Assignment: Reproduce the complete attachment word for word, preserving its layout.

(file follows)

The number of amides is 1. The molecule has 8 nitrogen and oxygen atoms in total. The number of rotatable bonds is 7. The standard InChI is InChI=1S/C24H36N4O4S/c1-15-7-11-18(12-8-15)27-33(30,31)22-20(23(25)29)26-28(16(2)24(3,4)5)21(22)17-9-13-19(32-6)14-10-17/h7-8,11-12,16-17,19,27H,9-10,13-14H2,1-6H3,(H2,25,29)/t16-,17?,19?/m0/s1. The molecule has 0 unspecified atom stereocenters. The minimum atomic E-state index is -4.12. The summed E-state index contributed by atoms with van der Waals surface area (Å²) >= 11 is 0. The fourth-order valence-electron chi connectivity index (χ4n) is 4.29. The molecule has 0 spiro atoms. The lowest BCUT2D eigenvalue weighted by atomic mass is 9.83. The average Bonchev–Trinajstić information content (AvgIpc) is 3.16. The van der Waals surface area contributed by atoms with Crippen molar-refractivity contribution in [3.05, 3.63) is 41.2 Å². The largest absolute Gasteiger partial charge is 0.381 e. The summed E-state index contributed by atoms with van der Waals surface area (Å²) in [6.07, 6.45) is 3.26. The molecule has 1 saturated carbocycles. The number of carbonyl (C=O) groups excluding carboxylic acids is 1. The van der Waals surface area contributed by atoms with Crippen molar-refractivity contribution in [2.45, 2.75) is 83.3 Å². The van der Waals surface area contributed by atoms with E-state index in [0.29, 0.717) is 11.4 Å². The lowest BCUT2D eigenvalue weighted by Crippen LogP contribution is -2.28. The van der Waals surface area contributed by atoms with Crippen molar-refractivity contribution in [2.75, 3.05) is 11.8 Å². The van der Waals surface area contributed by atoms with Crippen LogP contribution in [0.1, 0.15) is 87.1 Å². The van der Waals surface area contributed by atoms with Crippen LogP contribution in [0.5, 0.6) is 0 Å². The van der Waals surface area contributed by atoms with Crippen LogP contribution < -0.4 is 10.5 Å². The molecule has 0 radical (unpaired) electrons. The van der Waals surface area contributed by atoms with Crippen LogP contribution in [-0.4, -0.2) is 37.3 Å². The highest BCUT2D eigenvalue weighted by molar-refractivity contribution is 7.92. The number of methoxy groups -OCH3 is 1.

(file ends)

The number of amides is 1. The molecule has 8 nitrogen and oxygen atoms in total. The number of rotatable bonds is 7. The standard InChI is InChI=1S/C24H36N4O4S/c1-15-7-11-18(12-8-15)27-33(30,31)22-20(23(25)29)26-28(16(2)24(3,4)5)21(22)17-9-13-19(32-6)14-10-17/h7-8,11-12,16-17,19,27H,9-10,13-14H2,1-6H3,(H2,25,29)/t16-,17?,19?/m0/s1. The molecule has 0 unspecified atom stereocenters. The minimum atomic E-state index is -4.12. The summed E-state index contributed by atoms with van der Waals surface area (Å²) >= 11 is 0. The fourth-order valence-electron chi connectivity index (χ4n) is 4.29. The molecule has 0 spiro atoms. The lowest BCUT2D eigenvalue weighted by atomic mass is 9.83. The average Bonchev–Trinajstić information content (AvgIpc) is 3.16. The van der Waals surface area contributed by atoms with Crippen molar-refractivity contribution in [3.05, 3.63) is 41.2 Å². The largest absolute Gasteiger partial charge is 0.381 e. The summed E-state index contributed by atoms with van der Waals surface area (Å²) in [6.07, 6.45) is 3.26. The molecule has 1 saturated carbocycles. The number of carbonyl (C=O) groups excluding carboxylic acids is 1. The van der Waals surface area contributed by atoms with Crippen molar-refractivity contribution in [2.45, 2.75) is 83.3 Å². The van der Waals surface area contributed by atoms with E-state index in [0.29, 0.717) is 11.4 Å². The lowest BCUT2D eigenvalue weighted by Crippen LogP contribution is -2.28. The van der Waals surface area contributed by atoms with Crippen molar-refractivity contribution in [2.75, 3.05) is 11.8 Å². The van der Waals surface area contributed by atoms with Crippen LogP contribution in [0.1, 0.15) is 87.1 Å². The van der Waals surface area contributed by atoms with Crippen LogP contribution in [0.5, 0.6) is 0 Å². The van der Waals surface area contributed by atoms with Crippen LogP contribution < -0.4 is 10.5 Å². The molecule has 0 radical (unpaired) electrons. The van der Waals surface area contributed by atoms with Crippen LogP contribution in [-0.4, -0.2) is 37.3 Å². The highest BCUT2D eigenvalue weighted by molar-refractivity contribution is 7.92. The number of methoxy groups -OCH3 is 1.